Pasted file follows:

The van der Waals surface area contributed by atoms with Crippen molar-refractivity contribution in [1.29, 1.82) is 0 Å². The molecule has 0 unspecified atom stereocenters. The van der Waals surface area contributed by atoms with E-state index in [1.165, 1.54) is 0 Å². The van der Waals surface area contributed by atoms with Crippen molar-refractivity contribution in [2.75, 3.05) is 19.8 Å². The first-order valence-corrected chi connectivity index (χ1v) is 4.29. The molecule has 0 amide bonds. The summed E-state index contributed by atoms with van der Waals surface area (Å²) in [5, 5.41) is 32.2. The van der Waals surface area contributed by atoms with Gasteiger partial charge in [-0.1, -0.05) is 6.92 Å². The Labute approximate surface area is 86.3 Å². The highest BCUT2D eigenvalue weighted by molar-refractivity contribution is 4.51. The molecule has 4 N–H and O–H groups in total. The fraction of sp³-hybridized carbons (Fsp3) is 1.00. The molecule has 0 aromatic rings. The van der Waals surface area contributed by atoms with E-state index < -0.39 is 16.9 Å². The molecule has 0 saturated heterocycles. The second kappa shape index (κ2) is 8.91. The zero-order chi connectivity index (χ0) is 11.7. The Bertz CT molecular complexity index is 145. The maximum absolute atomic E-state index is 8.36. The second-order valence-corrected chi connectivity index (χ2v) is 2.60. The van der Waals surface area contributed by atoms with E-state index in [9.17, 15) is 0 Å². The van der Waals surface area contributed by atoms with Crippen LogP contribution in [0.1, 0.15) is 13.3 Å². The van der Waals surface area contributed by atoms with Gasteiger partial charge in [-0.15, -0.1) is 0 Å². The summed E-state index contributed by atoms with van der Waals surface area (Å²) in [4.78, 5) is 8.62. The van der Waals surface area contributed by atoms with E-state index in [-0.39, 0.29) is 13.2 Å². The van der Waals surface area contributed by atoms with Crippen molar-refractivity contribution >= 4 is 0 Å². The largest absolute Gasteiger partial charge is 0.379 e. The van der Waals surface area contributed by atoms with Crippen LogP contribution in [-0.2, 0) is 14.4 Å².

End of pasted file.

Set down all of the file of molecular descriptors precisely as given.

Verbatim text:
The van der Waals surface area contributed by atoms with Crippen molar-refractivity contribution in [1.29, 1.82) is 0 Å². The molecule has 0 unspecified atom stereocenters. The van der Waals surface area contributed by atoms with E-state index in [1.165, 1.54) is 0 Å². The van der Waals surface area contributed by atoms with Crippen molar-refractivity contribution in [2.75, 3.05) is 19.8 Å². The first-order valence-corrected chi connectivity index (χ1v) is 4.29. The molecule has 0 amide bonds. The summed E-state index contributed by atoms with van der Waals surface area (Å²) in [5, 5.41) is 32.2. The van der Waals surface area contributed by atoms with Gasteiger partial charge in [-0.1, -0.05) is 6.92 Å². The Labute approximate surface area is 86.3 Å². The highest BCUT2D eigenvalue weighted by molar-refractivity contribution is 4.51. The molecule has 4 N–H and O–H groups in total. The fraction of sp³-hybridized carbons (Fsp3) is 1.00. The molecule has 0 aromatic rings. The van der Waals surface area contributed by atoms with E-state index < -0.39 is 16.9 Å². The molecule has 0 saturated heterocycles. The second kappa shape index (κ2) is 8.91. The zero-order chi connectivity index (χ0) is 11.7. The Bertz CT molecular complexity index is 145. The maximum absolute atomic E-state index is 8.36. The second-order valence-corrected chi connectivity index (χ2v) is 2.60. The van der Waals surface area contributed by atoms with E-state index in [9.17, 15) is 0 Å². The van der Waals surface area contributed by atoms with Crippen LogP contribution in [0.1, 0.15) is 13.3 Å². The van der Waals surface area contributed by atoms with Gasteiger partial charge in [-0.15, -0.1) is 0 Å². The summed E-state index contributed by atoms with van der Waals surface area (Å²) in [4.78, 5) is 8.62. The van der Waals surface area contributed by atoms with E-state index in [-0.39, 0.29) is 13.2 Å². The van der Waals surface area contributed by atoms with Crippen molar-refractivity contribution >= 4 is 0 Å². The largest absolute Gasteiger partial charge is 0.379 e. The van der Waals surface area contributed by atoms with Crippen LogP contribution in [-0.2, 0) is 14.4 Å².